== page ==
You could call this chapter the ABC’s of the law, since in the Hebrew text the letters of the Hebrew alphabet were used in order to begin each stanza of lines. That is lost in translation, but the lessons on the law’s value remain.

Your commands make me wiser than my enemies, for they are ever with me. I have more insight than all my teachers, for I meditate on your statutes. Psalm 119:98-99

If the fear of the LORD is the beginning of wisdom, then the knowledge of God’s word is the fullness of wisdom. In Biblical terms, wisdom is making choices that lead to righteousness and avoid foolishness. It’s a very practical, not theoretical, kind of wisdom. It leads to action. In fact, if you fail to act on God’s word, then you are being foolish.

Righteous are you, O LORD, and your laws are right. The statutes you have laid down are righteous; they are fully trustworthy. Psalm 119:137-138

The Psalmist isn’t just talking about the rules and regulations that we might normally think of as “the Law.” He means all of God’s word. It is trustworthy, and in its entirety it defines our worldview, our understanding of the most basic questions of life. How did I get here? What went wrong? How do we make it right? When we put our trust in God’s word, we accept God’s answers to these questions, and that gives direction and purpose to our lives. We depend on God’s opinion, not how we feel about an issue emotionally, or what our friends or the latest talk shows say about it.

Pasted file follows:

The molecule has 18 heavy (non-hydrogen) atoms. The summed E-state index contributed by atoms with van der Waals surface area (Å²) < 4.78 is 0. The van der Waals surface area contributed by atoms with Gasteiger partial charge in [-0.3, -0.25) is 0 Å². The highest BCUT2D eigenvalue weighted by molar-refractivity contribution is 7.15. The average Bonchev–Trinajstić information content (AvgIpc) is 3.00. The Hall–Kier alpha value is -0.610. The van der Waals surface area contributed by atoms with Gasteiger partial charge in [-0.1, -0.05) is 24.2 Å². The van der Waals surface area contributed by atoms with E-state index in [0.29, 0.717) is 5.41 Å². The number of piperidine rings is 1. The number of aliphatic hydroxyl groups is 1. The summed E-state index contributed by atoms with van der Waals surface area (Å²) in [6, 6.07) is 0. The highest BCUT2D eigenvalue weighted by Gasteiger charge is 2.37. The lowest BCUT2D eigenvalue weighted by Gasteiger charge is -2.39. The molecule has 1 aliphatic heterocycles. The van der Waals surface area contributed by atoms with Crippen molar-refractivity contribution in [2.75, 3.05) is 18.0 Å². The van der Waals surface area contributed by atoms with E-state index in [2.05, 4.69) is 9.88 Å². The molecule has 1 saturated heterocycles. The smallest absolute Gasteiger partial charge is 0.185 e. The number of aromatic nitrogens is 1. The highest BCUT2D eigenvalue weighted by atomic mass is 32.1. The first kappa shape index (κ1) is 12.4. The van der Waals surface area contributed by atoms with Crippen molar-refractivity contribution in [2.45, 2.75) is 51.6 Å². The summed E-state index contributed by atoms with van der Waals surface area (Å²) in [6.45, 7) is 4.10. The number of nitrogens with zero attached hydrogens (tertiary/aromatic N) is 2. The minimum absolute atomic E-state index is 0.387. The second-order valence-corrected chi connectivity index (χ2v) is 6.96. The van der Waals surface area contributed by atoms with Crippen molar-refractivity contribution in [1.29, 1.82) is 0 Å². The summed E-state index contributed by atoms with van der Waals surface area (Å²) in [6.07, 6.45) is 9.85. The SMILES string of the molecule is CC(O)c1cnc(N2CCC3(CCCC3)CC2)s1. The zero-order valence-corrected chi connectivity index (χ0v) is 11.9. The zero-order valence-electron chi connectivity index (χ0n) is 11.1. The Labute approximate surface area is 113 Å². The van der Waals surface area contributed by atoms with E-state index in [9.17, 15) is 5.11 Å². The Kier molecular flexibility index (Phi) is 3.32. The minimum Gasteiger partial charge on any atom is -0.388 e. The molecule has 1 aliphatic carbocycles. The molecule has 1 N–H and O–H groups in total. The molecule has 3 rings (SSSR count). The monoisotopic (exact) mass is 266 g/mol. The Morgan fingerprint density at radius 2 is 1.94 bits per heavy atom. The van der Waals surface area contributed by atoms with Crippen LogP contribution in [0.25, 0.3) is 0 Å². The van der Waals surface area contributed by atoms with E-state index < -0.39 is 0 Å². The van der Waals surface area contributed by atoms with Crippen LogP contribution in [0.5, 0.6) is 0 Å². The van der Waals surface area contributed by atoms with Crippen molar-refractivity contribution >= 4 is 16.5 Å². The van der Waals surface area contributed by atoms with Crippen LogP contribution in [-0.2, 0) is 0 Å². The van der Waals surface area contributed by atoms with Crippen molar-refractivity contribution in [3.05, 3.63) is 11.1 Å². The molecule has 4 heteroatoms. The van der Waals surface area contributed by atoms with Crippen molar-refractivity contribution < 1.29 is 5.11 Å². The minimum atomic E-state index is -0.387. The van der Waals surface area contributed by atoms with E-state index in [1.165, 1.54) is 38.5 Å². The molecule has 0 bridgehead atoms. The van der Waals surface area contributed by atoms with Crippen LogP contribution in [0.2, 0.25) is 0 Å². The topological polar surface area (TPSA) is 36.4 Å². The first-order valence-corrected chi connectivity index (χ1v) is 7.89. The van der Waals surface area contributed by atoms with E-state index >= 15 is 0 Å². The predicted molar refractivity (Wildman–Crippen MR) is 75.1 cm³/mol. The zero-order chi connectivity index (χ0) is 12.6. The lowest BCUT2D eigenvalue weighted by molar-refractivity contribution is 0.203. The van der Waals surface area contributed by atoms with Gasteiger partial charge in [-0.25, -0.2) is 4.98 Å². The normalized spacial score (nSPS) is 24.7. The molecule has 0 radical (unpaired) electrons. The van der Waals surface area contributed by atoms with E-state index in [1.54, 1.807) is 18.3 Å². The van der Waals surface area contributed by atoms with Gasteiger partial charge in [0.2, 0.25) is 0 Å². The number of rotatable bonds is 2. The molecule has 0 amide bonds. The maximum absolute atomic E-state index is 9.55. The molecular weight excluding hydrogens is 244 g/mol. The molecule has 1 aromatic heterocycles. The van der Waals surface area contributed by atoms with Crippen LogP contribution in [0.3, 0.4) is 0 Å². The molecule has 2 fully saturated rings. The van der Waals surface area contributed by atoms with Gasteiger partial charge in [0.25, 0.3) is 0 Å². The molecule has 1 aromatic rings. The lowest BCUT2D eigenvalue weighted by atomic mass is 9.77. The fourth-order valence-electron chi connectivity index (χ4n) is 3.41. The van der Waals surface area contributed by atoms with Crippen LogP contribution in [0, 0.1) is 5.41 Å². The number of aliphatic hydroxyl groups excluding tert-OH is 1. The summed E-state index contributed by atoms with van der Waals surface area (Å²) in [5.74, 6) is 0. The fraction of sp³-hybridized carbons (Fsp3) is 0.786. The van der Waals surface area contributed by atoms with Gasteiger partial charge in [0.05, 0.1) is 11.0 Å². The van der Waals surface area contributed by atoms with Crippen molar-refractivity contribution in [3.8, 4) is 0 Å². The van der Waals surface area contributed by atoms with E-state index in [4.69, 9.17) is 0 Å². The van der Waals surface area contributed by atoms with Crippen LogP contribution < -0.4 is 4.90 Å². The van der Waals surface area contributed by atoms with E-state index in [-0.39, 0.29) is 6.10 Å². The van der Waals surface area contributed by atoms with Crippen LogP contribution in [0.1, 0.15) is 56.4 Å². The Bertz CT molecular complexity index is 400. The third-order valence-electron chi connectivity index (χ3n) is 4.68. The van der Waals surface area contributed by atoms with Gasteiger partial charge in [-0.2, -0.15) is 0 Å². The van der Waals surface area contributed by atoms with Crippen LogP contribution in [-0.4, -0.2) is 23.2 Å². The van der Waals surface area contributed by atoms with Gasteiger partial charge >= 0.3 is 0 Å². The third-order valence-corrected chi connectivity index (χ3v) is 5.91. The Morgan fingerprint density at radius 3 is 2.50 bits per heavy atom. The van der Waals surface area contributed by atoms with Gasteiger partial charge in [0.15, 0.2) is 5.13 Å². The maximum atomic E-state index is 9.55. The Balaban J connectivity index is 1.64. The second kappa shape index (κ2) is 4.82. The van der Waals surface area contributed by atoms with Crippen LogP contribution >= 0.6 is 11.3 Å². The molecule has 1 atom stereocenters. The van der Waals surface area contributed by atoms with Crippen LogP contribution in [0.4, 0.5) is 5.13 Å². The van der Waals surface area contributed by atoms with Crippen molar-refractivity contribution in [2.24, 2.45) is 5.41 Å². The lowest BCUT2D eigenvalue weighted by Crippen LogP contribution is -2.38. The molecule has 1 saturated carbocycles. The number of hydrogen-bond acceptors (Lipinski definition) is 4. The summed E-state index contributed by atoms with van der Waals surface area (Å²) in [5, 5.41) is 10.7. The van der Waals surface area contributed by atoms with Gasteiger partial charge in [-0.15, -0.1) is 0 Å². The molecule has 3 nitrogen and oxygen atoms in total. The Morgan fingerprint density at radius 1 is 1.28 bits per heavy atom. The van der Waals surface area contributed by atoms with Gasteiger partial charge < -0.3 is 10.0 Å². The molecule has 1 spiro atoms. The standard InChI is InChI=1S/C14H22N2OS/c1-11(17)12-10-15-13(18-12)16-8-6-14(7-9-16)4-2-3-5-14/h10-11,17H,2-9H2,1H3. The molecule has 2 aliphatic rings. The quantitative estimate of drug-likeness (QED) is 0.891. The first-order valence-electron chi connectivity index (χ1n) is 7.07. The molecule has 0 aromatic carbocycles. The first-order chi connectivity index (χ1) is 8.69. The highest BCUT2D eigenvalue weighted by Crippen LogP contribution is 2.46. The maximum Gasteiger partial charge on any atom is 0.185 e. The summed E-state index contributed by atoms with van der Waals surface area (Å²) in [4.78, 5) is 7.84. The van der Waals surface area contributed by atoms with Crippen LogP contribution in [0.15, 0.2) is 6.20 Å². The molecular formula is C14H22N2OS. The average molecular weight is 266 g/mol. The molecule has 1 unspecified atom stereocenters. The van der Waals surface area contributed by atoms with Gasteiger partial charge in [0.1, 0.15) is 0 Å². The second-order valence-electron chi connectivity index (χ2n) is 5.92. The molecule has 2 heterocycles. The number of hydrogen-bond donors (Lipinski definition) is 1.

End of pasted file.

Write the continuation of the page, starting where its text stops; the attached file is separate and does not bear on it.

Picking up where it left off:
Trouble and distress have come upon me, but your commands are my delight. Psalm 119:143

We’re bound to face trouble in this life. Devotion to God’s word doesn’t take us out of the ocean of distress, but it is a seaworthy boat that keeps us from drowning and gives direction to our storm-tossed journey. Therefore, like a pioneer in the wilderness we cling to our map, joyful that it accurately shows the way to our new home.

My eyes stay open through the watches of the night, that I may meditate on your promises. Psalm 119:148

Truthfully, I don’t stay up through the night studying my Bible, though this year of blogging through the Bible has kept me up later than usual and gotten me started earlier than normal. There’s a bit of exaggeration going on here, but the writer is making a point. God’s word is worth staying up for. God’s word is worth getting up early to study. Why shouldn’t a passage of scripture be on your mind as you fall asleep at night? Try it; it’s definitely better for you than worrying about all the things that keep people up at night. The point is – make Bible study a priority.

Great peace have they who love your law, and nothing can make them stumble. Psalm 119:165

We have peace through God’s word because:

  • obedience to it gives a clear conscience.
  • study of it reveals God’s wonderful faithfulness.
  • it supplies us with the spiritual armor to ward off Satan’s attacks.
  • it bears the spiritual fruit of peace in our hearts.
  • it testifies to the saving grace of Jesus Christ.